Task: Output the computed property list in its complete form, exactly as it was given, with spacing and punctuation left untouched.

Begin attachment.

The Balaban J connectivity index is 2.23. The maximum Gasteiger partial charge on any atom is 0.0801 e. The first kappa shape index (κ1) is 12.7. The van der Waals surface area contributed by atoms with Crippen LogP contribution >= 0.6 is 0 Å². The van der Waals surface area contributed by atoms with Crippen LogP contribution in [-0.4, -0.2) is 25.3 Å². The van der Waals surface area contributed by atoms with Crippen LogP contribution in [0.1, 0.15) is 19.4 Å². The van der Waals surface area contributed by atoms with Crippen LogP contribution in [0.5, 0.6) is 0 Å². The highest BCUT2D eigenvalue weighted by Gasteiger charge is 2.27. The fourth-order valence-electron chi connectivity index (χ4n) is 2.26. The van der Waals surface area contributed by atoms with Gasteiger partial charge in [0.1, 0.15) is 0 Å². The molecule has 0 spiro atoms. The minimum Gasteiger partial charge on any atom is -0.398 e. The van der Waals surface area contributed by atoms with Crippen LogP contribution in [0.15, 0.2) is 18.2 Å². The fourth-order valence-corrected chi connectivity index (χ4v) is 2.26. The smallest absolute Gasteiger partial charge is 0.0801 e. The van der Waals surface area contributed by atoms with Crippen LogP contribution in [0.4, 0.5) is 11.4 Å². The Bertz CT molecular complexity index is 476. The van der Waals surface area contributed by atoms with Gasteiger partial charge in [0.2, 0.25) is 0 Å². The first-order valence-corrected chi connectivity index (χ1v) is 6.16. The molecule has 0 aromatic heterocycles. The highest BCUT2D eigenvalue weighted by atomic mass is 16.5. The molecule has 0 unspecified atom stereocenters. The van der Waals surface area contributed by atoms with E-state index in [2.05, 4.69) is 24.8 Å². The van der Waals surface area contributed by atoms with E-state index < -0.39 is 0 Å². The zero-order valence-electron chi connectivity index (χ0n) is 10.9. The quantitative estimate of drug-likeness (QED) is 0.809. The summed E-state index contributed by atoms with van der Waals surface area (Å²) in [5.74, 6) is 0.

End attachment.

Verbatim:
The Balaban J connectivity index is 2.23. The maximum Gasteiger partial charge on any atom is 0.0801 e. The first kappa shape index (κ1) is 12.7. The van der Waals surface area contributed by atoms with Crippen LogP contribution >= 0.6 is 0 Å². The van der Waals surface area contributed by atoms with Crippen LogP contribution in [-0.4, -0.2) is 25.3 Å². The van der Waals surface area contributed by atoms with Crippen LogP contribution in [0.1, 0.15) is 19.4 Å². The van der Waals surface area contributed by atoms with Crippen LogP contribution in [0.5, 0.6) is 0 Å². The highest BCUT2D eigenvalue weighted by Gasteiger charge is 2.27. The fourth-order valence-electron chi connectivity index (χ4n) is 2.26. The van der Waals surface area contributed by atoms with Gasteiger partial charge in [0.1, 0.15) is 0 Å². The molecule has 0 spiro atoms. The minimum Gasteiger partial charge on any atom is -0.398 e. The van der Waals surface area contributed by atoms with Crippen LogP contribution in [0.15, 0.2) is 18.2 Å². The fourth-order valence-corrected chi connectivity index (χ4v) is 2.26. The smallest absolute Gasteiger partial charge is 0.0801 e. The van der Waals surface area contributed by atoms with Crippen LogP contribution in [0.4, 0.5) is 11.4 Å². The Bertz CT molecular complexity index is 476. The van der Waals surface area contributed by atoms with Gasteiger partial charge in [0.2, 0.25) is 0 Å². The first-order valence-corrected chi connectivity index (χ1v) is 6.16. The molecule has 0 aromatic heterocycles. The highest BCUT2D eigenvalue weighted by atomic mass is 16.5. The molecule has 0 unspecified atom stereocenters. The van der Waals surface area contributed by atoms with E-state index in [2.05, 4.69) is 24.8 Å². The van der Waals surface area contributed by atoms with E-state index < -0.39 is 0 Å². The zero-order valence-electron chi connectivity index (χ0n) is 10.9. The quantitative estimate of drug-likeness (QED) is 0.809. The summed E-state index contributed by atoms with van der Waals surface area (Å²) in [5.74, 6) is 0.